Pandemic: We do not expect you to pay tuition for these days when JLH is closed. However, we do prayerfully ask if your family is able to continue to donate at your own will, we would greatly appreciate anything that you are able to give. Please write ‘’ Donation” in the Memo section of the check. Donations to JLH will allow us to give staff some compensation during the difficult time. We do understand that these times are pressing for many, therefore payment of tuition while we are closed is not a requirement or expectation.

Parent Vacation: You must continue to pay your tuition on your vacation to hold your daycare spot.

Maternity leave: To hold a spot you must continue to pay while you are on maternity leave.

Child sick: you must continue to pay your tuition when you keep your child home due to being out sick.

 

  1. Bounce Checks

If a check is returned for non-sufficient funds, there will be a $30 fee incurred because of the returned check, as well as any incurred fees from bank. Childcare services may be halted until full payment of tuition and NSF charges has been made. In addition, upon the second returned check Just like Holmes will no longer accept checks from customer for payment.

 

  1. Late Fees

A $5.00 per minute late pickup fee will be assessed for all children picked up after designated pick-up time. This must be paid in cash at the time of pick up, or before the child’s next scheduled day. This will be strictly enforced, and habitual tardiness may result in termination of services.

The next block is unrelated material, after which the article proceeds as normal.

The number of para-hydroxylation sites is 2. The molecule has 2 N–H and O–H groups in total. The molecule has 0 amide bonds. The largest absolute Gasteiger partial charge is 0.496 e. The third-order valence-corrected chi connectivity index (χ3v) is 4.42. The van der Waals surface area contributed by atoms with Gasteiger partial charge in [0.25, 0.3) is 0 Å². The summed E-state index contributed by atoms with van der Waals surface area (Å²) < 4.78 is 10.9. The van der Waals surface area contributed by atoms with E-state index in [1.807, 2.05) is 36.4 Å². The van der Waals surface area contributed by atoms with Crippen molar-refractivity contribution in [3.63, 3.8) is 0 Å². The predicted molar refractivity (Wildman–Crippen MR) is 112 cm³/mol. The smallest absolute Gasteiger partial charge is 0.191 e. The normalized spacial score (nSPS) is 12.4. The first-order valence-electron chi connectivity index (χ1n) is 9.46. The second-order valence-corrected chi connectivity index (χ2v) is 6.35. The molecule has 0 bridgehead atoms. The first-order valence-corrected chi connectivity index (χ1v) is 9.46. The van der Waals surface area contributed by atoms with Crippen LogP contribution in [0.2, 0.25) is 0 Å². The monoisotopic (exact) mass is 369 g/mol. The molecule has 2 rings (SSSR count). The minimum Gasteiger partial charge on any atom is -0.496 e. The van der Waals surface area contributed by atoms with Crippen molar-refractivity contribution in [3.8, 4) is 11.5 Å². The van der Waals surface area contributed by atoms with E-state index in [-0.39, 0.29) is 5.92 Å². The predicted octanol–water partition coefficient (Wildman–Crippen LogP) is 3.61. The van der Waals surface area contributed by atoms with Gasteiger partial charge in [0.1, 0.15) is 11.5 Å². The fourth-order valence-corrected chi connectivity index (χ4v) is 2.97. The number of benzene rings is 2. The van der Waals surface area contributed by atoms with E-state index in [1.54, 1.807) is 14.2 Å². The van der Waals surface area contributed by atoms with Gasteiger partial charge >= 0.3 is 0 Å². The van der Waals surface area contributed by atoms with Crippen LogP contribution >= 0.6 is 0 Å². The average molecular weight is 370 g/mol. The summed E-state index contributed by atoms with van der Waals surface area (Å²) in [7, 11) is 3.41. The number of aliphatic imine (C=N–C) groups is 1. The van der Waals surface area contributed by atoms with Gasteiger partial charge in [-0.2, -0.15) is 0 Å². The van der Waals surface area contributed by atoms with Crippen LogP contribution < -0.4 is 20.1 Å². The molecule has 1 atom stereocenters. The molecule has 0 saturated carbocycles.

1. Hours of Operation

Full time care is considered from 30-40 hours per week. Your tuition covers up to 9 hours daily, any time over will result in a $25 Add- on fee. Schedule changes may be accepted to our daily scheduled only if there is a position open for the day, and they will be accepted on first come, first served basis. Please remember that schedule changes of this nature create some disruption to our normal schedule. We would appreciate as much notice as possible, so that we can plan for meals, sleeping arrangements, and any changes in activities that may occur.

We maintain an open-door policy for parents during daycare hours. This means that parents are always welcome to call and or facetime to see their children. We would appreciate you taking into consideration our schedule when calling and remember that visitors usually cause children to react in an excited manner. If you call during the day, please be aware that we may be busy with the children and may not be able to answer the phone. If you would leave a message, we will call you back as soon as possible.

 

  1. Arrivals and departures

Children are to arrive clean and fed (unless arriving just before mealtime). We will try our best to send your child home with a clean diaper and would appreciate the same consideration when you drop off.

Children must arrive for care before 9:45 am. We follow a schedule and preschool curriculum. Late drop offs can be disruptive to our program.

It is normal for some children to have difficulty separating from parents, or cry when dropping off. Please make your drop off brief, the longer you prolong the departure, the harder it gets. A smile, cheerful goodbye kiss, and a reassuring word that you will be back is all needed. In my experience, children are nearly always quick to get involved in play or activities as soon as parents are gone. Please be brief at pick-up times, as well. This is a time of testing, when two different authority figures are present (the parent and the provider). All children will test to see if the rules still apply. During arrival and departure, we expect parents to back up our rules. Please be in control of your child during pick times.